Posted by Jonathan Maus (Publisher/Editor) on July 11th, 2008 at 12:42 pm
Like often happens when major bike-related news becomes the talk of the town, the last 24 hours have been a whirlwind of activity here at BikePortland headquarters.
Even though I have loads of other work to do, it is hard for me to think of anything besides the incident reported in The Oregonian yesterday.
And still, this morning, I remain disappointed and I have sort of a sick feeling in my stomach about the whole thing.
While I appreciate the discussion this story has started, I think the way it was framed from the outset — by both The Oregonian and their primary source for the story, the Portland Police Bureau — is having a negative impact on our city. In my inbox this morning, I already have two emails from people who say they were harassed (either verbally or by menancing driving) while biking into work this morning.
First, let me be clear. I think poor decisions were made by all parties.
That being said, I feel this is primarily about an assault that resulted after two people on the road had a disagreement and let their emotions escalate.
Sharing the road, and the tensions road users feel are definitely news, but characterizing this one instance as a major trend in “bicyclist vs. motorist” anger, and presenting the story in a way that pits one user group against another in a false dichotomy, is unnecessary, unproductive and dangerous.
In their follow-up piece today (also on the front page), the Oregonian writes:
“There’s an undercurrent of tension between cyclists and drivers that sometimes erupts into violence…”
Imagine that line above written a bit differently:
“There’s an undercurrent of tension on our roads that sometimes erupts into violence.”
The real issue goes way beyond “bicyclist vs. motorist”.
Case in point. Headlines in Seattle today share news of another road rage incident. A 60 year-old man was tending his garden in a traffic roundabout when he was assaulted and later died after an altercation with someone in a passing car about not driving over his hose.
I feel The Oregonian played on Portland’s reputation as a bike-friendly city and on this city’s appetite for bike-related news — especially when it has to do with the “bike vs. car” debate — in order to run a more sensational and attention-grabbing headline.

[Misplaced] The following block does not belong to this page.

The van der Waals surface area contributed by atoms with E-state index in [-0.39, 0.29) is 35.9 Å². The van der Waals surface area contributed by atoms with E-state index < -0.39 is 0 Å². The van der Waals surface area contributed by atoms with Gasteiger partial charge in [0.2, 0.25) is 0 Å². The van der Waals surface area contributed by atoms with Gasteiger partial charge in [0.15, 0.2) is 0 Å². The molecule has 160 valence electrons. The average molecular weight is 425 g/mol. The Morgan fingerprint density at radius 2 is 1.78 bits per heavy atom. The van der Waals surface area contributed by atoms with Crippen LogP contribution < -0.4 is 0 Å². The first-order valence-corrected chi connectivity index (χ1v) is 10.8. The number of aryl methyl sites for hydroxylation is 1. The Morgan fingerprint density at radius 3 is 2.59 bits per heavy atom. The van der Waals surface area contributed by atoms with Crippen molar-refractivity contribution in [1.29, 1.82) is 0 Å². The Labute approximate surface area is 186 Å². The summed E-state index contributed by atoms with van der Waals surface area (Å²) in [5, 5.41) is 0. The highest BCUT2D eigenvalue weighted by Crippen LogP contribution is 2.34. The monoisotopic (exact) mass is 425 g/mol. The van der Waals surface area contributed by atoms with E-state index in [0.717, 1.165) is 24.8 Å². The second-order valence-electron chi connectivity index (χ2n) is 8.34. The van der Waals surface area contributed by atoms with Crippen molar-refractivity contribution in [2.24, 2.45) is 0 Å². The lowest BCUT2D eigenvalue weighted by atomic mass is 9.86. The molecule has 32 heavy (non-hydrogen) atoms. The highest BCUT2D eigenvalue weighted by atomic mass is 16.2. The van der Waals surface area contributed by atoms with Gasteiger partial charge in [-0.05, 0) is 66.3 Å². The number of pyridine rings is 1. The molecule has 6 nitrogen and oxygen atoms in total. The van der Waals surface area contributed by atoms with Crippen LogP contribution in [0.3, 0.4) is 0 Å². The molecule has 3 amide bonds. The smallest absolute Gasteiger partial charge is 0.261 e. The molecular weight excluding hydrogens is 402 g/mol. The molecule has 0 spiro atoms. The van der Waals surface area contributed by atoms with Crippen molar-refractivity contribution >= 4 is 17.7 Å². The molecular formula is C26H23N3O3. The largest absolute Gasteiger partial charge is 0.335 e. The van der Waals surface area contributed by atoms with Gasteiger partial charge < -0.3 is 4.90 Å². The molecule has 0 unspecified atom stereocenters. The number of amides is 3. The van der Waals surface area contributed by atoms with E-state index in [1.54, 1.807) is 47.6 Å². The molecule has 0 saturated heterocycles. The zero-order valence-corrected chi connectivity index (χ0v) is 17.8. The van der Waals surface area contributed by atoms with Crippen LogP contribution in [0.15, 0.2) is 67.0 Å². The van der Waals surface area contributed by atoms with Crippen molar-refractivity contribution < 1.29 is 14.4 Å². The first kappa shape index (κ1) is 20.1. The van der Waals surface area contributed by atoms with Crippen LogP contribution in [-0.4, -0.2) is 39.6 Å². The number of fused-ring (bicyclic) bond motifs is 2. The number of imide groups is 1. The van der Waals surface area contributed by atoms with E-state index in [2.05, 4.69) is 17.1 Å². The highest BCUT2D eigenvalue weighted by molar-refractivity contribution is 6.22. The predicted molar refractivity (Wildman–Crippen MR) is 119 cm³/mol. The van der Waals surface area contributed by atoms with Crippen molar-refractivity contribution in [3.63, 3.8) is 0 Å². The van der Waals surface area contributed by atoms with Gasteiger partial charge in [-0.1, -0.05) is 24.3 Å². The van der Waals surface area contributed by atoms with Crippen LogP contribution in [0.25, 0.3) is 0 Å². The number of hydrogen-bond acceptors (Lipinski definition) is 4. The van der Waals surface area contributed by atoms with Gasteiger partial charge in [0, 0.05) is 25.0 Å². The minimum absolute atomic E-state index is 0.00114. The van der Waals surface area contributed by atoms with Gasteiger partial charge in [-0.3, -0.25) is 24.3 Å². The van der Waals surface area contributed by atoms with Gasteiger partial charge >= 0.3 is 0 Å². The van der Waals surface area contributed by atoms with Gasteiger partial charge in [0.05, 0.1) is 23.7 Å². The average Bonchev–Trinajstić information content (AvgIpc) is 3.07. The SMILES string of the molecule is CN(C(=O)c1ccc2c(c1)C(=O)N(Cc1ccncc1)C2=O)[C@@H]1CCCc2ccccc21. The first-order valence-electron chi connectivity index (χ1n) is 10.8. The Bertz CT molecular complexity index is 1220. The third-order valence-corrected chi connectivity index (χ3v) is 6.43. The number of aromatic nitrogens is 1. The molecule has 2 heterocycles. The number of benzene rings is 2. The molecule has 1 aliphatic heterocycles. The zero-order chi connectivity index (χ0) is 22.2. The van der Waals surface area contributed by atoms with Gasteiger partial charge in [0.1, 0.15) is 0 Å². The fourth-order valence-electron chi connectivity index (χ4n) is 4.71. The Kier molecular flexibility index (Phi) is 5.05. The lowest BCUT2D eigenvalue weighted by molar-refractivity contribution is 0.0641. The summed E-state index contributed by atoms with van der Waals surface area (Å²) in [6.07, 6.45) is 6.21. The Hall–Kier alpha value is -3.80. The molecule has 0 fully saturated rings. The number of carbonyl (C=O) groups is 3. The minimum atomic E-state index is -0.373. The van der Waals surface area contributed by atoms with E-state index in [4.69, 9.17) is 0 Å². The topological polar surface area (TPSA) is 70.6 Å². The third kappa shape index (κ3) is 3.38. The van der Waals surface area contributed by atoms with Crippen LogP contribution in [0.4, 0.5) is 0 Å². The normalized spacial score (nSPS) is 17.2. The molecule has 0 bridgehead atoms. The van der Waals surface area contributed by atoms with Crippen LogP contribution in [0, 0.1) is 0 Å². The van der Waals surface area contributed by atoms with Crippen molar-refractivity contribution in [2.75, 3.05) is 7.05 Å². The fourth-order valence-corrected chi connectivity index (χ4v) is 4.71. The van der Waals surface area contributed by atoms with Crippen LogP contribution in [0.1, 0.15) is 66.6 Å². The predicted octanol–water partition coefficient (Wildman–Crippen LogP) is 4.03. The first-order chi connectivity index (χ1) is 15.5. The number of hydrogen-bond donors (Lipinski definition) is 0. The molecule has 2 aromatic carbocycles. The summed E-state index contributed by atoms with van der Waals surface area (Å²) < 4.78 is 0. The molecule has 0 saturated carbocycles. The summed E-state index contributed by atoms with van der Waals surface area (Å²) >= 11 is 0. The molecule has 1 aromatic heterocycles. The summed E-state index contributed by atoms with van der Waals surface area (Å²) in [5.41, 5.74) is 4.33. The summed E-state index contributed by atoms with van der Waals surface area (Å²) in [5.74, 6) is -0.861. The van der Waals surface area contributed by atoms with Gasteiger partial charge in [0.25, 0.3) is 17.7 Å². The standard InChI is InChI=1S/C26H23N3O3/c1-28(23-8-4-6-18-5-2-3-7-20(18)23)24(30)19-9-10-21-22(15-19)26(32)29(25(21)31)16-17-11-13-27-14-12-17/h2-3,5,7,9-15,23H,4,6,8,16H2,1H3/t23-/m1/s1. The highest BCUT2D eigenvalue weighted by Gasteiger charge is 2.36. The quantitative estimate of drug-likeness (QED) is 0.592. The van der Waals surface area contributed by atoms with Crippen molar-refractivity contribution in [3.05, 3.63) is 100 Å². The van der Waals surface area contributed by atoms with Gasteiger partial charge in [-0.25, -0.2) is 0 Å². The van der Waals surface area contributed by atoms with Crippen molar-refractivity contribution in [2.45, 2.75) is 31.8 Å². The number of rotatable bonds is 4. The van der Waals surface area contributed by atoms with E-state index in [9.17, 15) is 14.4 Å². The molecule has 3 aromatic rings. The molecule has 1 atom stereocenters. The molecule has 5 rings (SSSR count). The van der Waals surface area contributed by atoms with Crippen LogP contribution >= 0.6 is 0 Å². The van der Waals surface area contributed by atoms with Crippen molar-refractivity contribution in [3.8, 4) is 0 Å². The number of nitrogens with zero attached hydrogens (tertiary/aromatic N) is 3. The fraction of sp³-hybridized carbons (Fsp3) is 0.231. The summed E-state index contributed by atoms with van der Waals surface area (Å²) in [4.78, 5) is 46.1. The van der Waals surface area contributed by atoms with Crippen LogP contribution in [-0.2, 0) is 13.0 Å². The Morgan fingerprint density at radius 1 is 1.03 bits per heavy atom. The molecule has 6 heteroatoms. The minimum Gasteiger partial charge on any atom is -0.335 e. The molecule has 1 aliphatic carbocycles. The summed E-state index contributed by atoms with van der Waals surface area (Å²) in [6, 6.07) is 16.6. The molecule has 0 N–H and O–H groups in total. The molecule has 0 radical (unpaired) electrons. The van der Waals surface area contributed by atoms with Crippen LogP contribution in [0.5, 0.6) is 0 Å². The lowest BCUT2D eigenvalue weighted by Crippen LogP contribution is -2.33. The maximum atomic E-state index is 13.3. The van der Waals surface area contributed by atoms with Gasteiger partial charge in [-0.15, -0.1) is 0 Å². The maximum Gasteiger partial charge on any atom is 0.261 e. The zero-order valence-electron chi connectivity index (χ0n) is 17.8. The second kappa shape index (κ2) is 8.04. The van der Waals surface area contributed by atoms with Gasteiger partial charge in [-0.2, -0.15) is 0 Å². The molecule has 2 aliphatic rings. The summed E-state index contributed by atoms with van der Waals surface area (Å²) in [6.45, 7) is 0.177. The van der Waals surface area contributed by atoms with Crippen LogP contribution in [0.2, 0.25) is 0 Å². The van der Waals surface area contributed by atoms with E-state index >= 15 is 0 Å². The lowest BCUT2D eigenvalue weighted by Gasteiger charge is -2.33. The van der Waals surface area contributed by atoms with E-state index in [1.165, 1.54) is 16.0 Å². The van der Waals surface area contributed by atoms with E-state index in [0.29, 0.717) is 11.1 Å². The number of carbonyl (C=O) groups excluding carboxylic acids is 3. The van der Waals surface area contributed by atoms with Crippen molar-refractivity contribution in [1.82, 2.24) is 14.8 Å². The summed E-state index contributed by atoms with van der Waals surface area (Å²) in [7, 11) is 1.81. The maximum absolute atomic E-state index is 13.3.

Making stories grab readers’ attention is one thing (I try to do it myself), but there is a line I feel should not be crossed.
In the short-run, The Oregonian might indeed sell a few more papers, but in the long-run I feel they’ve eroded public trust, hurt their brand (something they can ill-afford to do these days), and most importantly, fostered a dangerious animosity between Portlanders.
front page on January 20, 2006.
This is nothing new for The Oregonian. Back in 2006, in the wake of similar civic tensions following the infamous “Cyclist Sues Trimet” story, they ran a huge, front-page splash story titled, “Uneasy Riders.”
In that story, which I also expressed concerns about, reporter Joseph Rose referred to the bike/car relations in Portland as a “Cold War” and hinted that a “backlash against bicyclists” was about to begin. One of the photos accompanying the story showed a man on a bike from an old Critical Mass ride who was wearing a
terrorist-like head scarf over his face similar to ones worn by extremists and militants.
As a publisher myself trying to make a living in the news business, I understand why they make their decisions and I understand they have no obligation to be sensitive about the issues. But as a citizen of Portland who understands the dire importance of traffic safety — where escalated emotions can lead to serious injury or even death — I wish they would be more careful with stories like these.
How does the coverage of Sunday’s incident compare with other road rage stories?
Sunday’s incident was plastered on the entire top half of the newspaper with the headline, “Cyclist clubs driver with his bike.”
In contrast, in a major road rage incident last year, a man in a car intentionally ran down a man on a bike on SE Clinton Street. The collision nearly killed Ben Ramsdell, and the man in the car also hit a second person on a bike in the same incident. The driver of the car later told KGW-TV that he was “frustrated the cyclist was not sharing the road.”